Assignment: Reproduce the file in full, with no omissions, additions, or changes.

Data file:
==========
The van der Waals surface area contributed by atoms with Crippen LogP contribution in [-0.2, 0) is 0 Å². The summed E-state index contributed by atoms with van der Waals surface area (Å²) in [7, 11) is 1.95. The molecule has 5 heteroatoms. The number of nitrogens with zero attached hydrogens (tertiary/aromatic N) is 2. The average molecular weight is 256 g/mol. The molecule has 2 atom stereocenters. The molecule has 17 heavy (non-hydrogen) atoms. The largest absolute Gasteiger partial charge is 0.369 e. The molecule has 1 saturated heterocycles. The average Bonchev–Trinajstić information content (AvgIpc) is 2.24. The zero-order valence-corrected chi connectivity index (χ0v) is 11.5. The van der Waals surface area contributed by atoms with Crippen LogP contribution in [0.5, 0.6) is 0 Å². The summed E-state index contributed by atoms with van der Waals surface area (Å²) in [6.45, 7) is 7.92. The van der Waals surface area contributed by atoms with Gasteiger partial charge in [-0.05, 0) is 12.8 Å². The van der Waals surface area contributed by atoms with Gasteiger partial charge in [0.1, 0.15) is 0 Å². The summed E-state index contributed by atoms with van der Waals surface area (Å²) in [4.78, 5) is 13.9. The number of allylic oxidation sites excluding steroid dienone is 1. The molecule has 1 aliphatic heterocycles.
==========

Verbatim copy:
The van der Waals surface area contributed by atoms with Crippen LogP contribution in [-0.2, 0) is 0 Å². The summed E-state index contributed by atoms with van der Waals surface area (Å²) in [7, 11) is 1.95. The molecule has 5 heteroatoms. The number of nitrogens with zero attached hydrogens (tertiary/aromatic N) is 2. The average molecular weight is 256 g/mol. The molecule has 2 atom stereocenters. The molecule has 17 heavy (non-hydrogen) atoms. The largest absolute Gasteiger partial charge is 0.369 e. The molecule has 1 saturated heterocycles. The average Bonchev–Trinajstić information content (AvgIpc) is 2.24. The zero-order valence-corrected chi connectivity index (χ0v) is 11.5. The van der Waals surface area contributed by atoms with Crippen LogP contribution in [0.5, 0.6) is 0 Å². The summed E-state index contributed by atoms with van der Waals surface area (Å²) in [6.45, 7) is 7.92. The van der Waals surface area contributed by atoms with Gasteiger partial charge in [-0.05, 0) is 12.8 Å². The van der Waals surface area contributed by atoms with Gasteiger partial charge in [0.1, 0.15) is 0 Å². The summed E-state index contributed by atoms with van der Waals surface area (Å²) in [4.78, 5) is 13.9. The number of allylic oxidation sites excluding steroid dienone is 1. The molecule has 1 aliphatic heterocycles.